Automatic thoughts happen effortlessly, more or less all the time. Most of the time we are unaware that they are happening. This is not because they are unconscious sorts of things but instead because we're so used to them that we don't notice them anymore. Automatic thoughts influence emotions and behaviors and can cause bodily responses. To continue the above example, if a friend of our person with depression does not return a phone call, our person with depression might think, "He's not calling me back because he hates me". It may never occur to her to create a different and less irrational explanations for the lack of a callback such as "he must be really busy today." Because the automatic thought "he hates me" is not challenged, our person with depression starts feeling hated, and then depressed.
Though every patient's automatic thoughts are unique, there are also clear patterns of depressive automatic thoughts that are common across many the minds of people with depression. Some common patterns of negative and irrational automatic thoughts include:
Catastrophizing - always anticipating the worst possible outcome to happen. For example, someone expecting to be criticized or fired when the boss calls.
Filtering - exaggerating the negative and minimizing the positive aspects of an experience. For example, a person focuses on all the extra work that went into a promotion rather than on how nice it is to have the promotion.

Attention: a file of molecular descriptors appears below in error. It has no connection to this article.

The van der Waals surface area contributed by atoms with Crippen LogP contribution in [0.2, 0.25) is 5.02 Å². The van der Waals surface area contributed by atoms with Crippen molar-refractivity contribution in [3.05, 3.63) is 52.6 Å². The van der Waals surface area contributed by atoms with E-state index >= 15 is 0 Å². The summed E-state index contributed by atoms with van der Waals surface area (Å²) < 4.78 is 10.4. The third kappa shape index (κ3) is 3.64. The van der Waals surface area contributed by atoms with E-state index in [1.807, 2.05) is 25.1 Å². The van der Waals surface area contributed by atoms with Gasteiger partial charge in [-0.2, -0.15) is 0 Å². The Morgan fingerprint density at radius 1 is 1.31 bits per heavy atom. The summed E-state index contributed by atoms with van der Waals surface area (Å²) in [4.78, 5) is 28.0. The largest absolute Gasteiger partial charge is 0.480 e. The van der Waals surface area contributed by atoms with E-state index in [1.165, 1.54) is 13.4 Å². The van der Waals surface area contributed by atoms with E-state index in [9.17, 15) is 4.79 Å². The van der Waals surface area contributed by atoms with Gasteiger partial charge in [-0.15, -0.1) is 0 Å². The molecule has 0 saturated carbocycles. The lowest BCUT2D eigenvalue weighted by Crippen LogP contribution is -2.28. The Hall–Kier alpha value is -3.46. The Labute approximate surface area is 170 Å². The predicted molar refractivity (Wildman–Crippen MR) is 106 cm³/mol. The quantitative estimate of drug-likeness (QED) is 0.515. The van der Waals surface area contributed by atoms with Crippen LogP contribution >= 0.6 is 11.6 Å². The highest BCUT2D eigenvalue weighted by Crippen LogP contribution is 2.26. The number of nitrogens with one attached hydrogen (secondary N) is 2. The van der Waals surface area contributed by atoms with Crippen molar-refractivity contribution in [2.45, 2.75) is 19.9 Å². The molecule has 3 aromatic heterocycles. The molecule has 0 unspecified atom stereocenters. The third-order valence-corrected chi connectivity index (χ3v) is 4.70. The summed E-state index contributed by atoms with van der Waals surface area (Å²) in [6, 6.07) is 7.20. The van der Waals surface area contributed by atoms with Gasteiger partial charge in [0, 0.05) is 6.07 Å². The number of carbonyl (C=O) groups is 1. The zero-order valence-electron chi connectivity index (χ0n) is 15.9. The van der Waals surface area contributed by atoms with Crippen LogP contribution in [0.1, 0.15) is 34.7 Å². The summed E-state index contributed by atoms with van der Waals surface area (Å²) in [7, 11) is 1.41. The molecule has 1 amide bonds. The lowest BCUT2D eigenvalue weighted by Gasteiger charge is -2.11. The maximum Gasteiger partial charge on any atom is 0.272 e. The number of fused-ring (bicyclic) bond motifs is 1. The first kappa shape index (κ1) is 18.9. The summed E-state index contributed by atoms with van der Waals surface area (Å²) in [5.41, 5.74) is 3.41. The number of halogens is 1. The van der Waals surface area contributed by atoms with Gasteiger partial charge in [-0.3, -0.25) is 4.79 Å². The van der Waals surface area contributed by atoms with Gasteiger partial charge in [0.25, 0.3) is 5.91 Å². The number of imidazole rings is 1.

Personalizing - automatically accepting blame when something bad happens even when you had nothing to do with the cause of the negative event. For example, the person thinks "He didn't return my phone call because I am a terrible friend or a boring person. I caused him to not call."
(Over) Generalizing - viewing isolated troubling events as evidence that all following events will become troubled. In this situation, a person might think that having one bad day means that the entire week is ruined.
Polarizing - viewing situations in black or white (all bad or all good) terms rather than looking for the shades of gray. For example, "I missed two questions on my exam, therefore I am stupid", instead of "I need to study harder next time, but hey - I did pretty good anyway!"
Emotionalizing - allowing feelings about an event to override logical thoughts of the events that occurred during the event. A person might think, "I feel so stupid that it's obvious that I'm a stupid person."
Dysfunctional beliefs are thinking habits that people learn. They are irrational and not based on reality. They are not objective, unbiased observation. Because such beliefs are not linked to reality very well, they tend to appear rather distorted when compared with reality. Dysfunctional beliefs are all people typically have to help them make sense out of the events that happen to them. Snap judgments are made (called Cognitive Appraisals) based on the assumptions present within dysfunctional beliefs. These judgments end up being biased and irrational. People look to their appraisals of stressful situations to know how to react. When they do, they see that situations look simply awful and worse than it really would appear if some reality testing were to happen. They react to that false or exaggerated sense of awfulness, and then experience depressive symptoms.